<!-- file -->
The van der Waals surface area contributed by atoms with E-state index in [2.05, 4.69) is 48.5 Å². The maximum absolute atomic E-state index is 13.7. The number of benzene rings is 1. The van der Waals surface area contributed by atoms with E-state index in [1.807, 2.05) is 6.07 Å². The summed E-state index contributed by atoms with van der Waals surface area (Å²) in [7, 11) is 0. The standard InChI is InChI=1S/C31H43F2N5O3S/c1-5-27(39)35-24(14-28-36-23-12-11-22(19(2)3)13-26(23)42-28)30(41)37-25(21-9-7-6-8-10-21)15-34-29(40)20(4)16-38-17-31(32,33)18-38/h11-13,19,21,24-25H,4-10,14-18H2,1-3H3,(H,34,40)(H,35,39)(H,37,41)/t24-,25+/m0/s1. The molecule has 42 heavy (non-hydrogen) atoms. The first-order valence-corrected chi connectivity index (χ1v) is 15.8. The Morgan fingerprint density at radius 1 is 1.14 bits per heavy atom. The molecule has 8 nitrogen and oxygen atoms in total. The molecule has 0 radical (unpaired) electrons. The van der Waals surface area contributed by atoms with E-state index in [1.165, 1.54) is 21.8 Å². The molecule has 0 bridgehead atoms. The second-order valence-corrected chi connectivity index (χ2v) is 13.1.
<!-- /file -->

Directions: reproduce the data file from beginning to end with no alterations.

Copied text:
The van der Waals surface area contributed by atoms with E-state index in [2.05, 4.69) is 48.5 Å². The maximum absolute atomic E-state index is 13.7. The number of benzene rings is 1. The van der Waals surface area contributed by atoms with E-state index in [1.807, 2.05) is 6.07 Å². The summed E-state index contributed by atoms with van der Waals surface area (Å²) in [7, 11) is 0. The standard InChI is InChI=1S/C31H43F2N5O3S/c1-5-27(39)35-24(14-28-36-23-12-11-22(19(2)3)13-26(23)42-28)30(41)37-25(21-9-7-6-8-10-21)15-34-29(40)20(4)16-38-17-31(32,33)18-38/h11-13,19,21,24-25H,4-10,14-18H2,1-3H3,(H,34,40)(H,35,39)(H,37,41)/t24-,25+/m0/s1. The molecule has 42 heavy (non-hydrogen) atoms. The first-order valence-corrected chi connectivity index (χ1v) is 15.8. The Morgan fingerprint density at radius 1 is 1.14 bits per heavy atom. The molecule has 8 nitrogen and oxygen atoms in total. The molecule has 0 radical (unpaired) electrons. The van der Waals surface area contributed by atoms with E-state index in [1.165, 1.54) is 21.8 Å². The molecule has 0 bridgehead atoms. The second-order valence-corrected chi connectivity index (χ2v) is 13.1.